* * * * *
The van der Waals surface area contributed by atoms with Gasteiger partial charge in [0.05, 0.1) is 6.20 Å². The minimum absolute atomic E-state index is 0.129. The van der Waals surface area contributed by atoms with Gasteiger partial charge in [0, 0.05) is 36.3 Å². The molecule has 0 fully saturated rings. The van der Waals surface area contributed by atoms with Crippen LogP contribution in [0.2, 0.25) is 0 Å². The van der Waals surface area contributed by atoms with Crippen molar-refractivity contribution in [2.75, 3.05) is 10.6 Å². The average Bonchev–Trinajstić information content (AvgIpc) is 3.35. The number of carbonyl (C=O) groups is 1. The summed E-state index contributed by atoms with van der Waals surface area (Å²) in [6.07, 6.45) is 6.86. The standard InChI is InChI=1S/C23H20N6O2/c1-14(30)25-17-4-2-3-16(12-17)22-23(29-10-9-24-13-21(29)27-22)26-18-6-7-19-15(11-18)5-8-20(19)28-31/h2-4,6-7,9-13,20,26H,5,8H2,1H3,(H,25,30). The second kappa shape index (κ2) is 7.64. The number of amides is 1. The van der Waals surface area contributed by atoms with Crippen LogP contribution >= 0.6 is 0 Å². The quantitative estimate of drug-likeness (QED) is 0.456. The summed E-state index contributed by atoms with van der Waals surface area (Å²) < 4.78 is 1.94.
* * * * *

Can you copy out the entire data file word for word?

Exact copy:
The van der Waals surface area contributed by atoms with Gasteiger partial charge in [0.05, 0.1) is 6.20 Å². The minimum absolute atomic E-state index is 0.129. The van der Waals surface area contributed by atoms with Gasteiger partial charge in [0, 0.05) is 36.3 Å². The molecule has 0 fully saturated rings. The van der Waals surface area contributed by atoms with Crippen LogP contribution in [0.2, 0.25) is 0 Å². The van der Waals surface area contributed by atoms with Crippen molar-refractivity contribution in [2.75, 3.05) is 10.6 Å². The average Bonchev–Trinajstić information content (AvgIpc) is 3.35. The number of carbonyl (C=O) groups is 1. The summed E-state index contributed by atoms with van der Waals surface area (Å²) in [6.07, 6.45) is 6.86. The standard InChI is InChI=1S/C23H20N6O2/c1-14(30)25-17-4-2-3-16(12-17)22-23(29-10-9-24-13-21(29)27-22)26-18-6-7-19-15(11-18)5-8-20(19)28-31/h2-4,6-7,9-13,20,26H,5,8H2,1H3,(H,25,30). The second kappa shape index (κ2) is 7.64. The number of amides is 1. The van der Waals surface area contributed by atoms with Crippen LogP contribution >= 0.6 is 0 Å². The quantitative estimate of drug-likeness (QED) is 0.456. The summed E-state index contributed by atoms with van der Waals surface area (Å²) < 4.78 is 1.94.